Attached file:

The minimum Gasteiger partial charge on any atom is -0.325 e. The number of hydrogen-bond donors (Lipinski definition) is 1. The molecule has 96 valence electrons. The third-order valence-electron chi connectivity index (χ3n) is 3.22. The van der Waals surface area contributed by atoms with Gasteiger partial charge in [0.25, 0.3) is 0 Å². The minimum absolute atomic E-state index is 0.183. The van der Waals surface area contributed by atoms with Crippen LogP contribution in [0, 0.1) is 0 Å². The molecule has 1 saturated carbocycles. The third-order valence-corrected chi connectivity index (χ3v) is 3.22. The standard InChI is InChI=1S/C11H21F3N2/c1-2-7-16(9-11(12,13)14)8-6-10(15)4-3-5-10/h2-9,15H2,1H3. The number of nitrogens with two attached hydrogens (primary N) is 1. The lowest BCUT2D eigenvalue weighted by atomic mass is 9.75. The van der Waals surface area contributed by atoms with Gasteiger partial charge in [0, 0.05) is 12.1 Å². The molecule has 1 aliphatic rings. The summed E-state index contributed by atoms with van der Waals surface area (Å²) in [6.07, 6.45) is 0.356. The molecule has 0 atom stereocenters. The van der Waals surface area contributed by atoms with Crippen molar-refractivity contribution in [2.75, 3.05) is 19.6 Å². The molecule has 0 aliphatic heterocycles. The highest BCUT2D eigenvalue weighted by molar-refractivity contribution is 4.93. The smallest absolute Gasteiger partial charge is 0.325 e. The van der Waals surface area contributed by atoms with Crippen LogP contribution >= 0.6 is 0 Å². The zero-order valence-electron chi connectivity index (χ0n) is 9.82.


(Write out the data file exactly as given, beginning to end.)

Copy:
The minimum Gasteiger partial charge on any atom is -0.325 e. The number of hydrogen-bond donors (Lipinski definition) is 1. The molecule has 96 valence electrons. The third-order valence-electron chi connectivity index (χ3n) is 3.22. The van der Waals surface area contributed by atoms with Gasteiger partial charge in [0.25, 0.3) is 0 Å². The minimum absolute atomic E-state index is 0.183. The van der Waals surface area contributed by atoms with Crippen LogP contribution in [0, 0.1) is 0 Å². The molecule has 1 saturated carbocycles. The third-order valence-corrected chi connectivity index (χ3v) is 3.22. The standard InChI is InChI=1S/C11H21F3N2/c1-2-7-16(9-11(12,13)14)8-6-10(15)4-3-5-10/h2-9,15H2,1H3. The number of nitrogens with two attached hydrogens (primary N) is 1. The lowest BCUT2D eigenvalue weighted by atomic mass is 9.75. The van der Waals surface area contributed by atoms with Gasteiger partial charge in [0, 0.05) is 12.1 Å². The molecule has 1 aliphatic rings. The summed E-state index contributed by atoms with van der Waals surface area (Å²) in [6.07, 6.45) is 0.356. The molecule has 0 atom stereocenters. The van der Waals surface area contributed by atoms with Crippen molar-refractivity contribution in [2.75, 3.05) is 19.6 Å². The molecule has 0 aliphatic heterocycles. The highest BCUT2D eigenvalue weighted by molar-refractivity contribution is 4.93. The smallest absolute Gasteiger partial charge is 0.325 e. The van der Waals surface area contributed by atoms with Crippen LogP contribution >= 0.6 is 0 Å². The zero-order valence-electron chi connectivity index (χ0n) is 9.82.